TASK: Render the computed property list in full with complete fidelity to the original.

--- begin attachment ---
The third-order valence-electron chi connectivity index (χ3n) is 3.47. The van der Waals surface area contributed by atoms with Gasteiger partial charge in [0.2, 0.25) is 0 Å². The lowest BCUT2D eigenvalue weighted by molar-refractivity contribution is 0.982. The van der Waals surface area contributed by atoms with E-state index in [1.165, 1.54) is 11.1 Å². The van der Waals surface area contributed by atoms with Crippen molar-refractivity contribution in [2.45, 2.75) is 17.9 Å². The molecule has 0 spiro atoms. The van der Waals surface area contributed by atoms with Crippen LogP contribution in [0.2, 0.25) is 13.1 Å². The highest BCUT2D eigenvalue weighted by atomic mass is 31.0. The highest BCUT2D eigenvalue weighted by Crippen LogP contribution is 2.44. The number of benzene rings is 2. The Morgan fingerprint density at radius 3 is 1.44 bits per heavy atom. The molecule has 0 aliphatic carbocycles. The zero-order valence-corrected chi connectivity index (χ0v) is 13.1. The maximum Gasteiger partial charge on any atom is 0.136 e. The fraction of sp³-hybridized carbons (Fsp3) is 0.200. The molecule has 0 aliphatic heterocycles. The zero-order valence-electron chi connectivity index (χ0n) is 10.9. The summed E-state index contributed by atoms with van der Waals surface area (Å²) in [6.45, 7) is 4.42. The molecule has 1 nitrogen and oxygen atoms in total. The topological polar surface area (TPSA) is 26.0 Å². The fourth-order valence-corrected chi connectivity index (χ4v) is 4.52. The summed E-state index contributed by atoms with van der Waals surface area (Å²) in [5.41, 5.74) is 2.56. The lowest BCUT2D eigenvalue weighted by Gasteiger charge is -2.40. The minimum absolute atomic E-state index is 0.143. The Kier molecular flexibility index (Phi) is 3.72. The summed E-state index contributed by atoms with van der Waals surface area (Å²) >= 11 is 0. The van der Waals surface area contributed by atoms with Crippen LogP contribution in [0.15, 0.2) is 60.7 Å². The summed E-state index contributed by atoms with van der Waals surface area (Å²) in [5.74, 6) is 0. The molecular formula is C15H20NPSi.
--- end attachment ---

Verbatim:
The third-order valence-electron chi connectivity index (χ3n) is 3.47. The van der Waals surface area contributed by atoms with Gasteiger partial charge in [0.2, 0.25) is 0 Å². The lowest BCUT2D eigenvalue weighted by molar-refractivity contribution is 0.982. The van der Waals surface area contributed by atoms with E-state index in [1.165, 1.54) is 11.1 Å². The van der Waals surface area contributed by atoms with Crippen molar-refractivity contribution in [2.45, 2.75) is 17.9 Å². The molecule has 0 spiro atoms. The van der Waals surface area contributed by atoms with Crippen LogP contribution in [0.2, 0.25) is 13.1 Å². The highest BCUT2D eigenvalue weighted by atomic mass is 31.0. The highest BCUT2D eigenvalue weighted by Crippen LogP contribution is 2.44. The number of benzene rings is 2. The Morgan fingerprint density at radius 3 is 1.44 bits per heavy atom. The molecule has 0 aliphatic carbocycles. The zero-order valence-corrected chi connectivity index (χ0v) is 13.1. The maximum Gasteiger partial charge on any atom is 0.136 e. The fraction of sp³-hybridized carbons (Fsp3) is 0.200. The molecule has 0 aliphatic heterocycles. The zero-order valence-electron chi connectivity index (χ0n) is 10.9. The summed E-state index contributed by atoms with van der Waals surface area (Å²) in [6.45, 7) is 4.42. The molecule has 1 nitrogen and oxygen atoms in total. The topological polar surface area (TPSA) is 26.0 Å². The fourth-order valence-corrected chi connectivity index (χ4v) is 4.52. The summed E-state index contributed by atoms with van der Waals surface area (Å²) in [5.41, 5.74) is 2.56. The lowest BCUT2D eigenvalue weighted by Gasteiger charge is -2.40. The minimum absolute atomic E-state index is 0.143. The Kier molecular flexibility index (Phi) is 3.72. The summed E-state index contributed by atoms with van der Waals surface area (Å²) >= 11 is 0. The van der Waals surface area contributed by atoms with Crippen LogP contribution in [0.15, 0.2) is 60.7 Å². The summed E-state index contributed by atoms with van der Waals surface area (Å²) in [5.74, 6) is 0. The molecular formula is C15H20NPSi.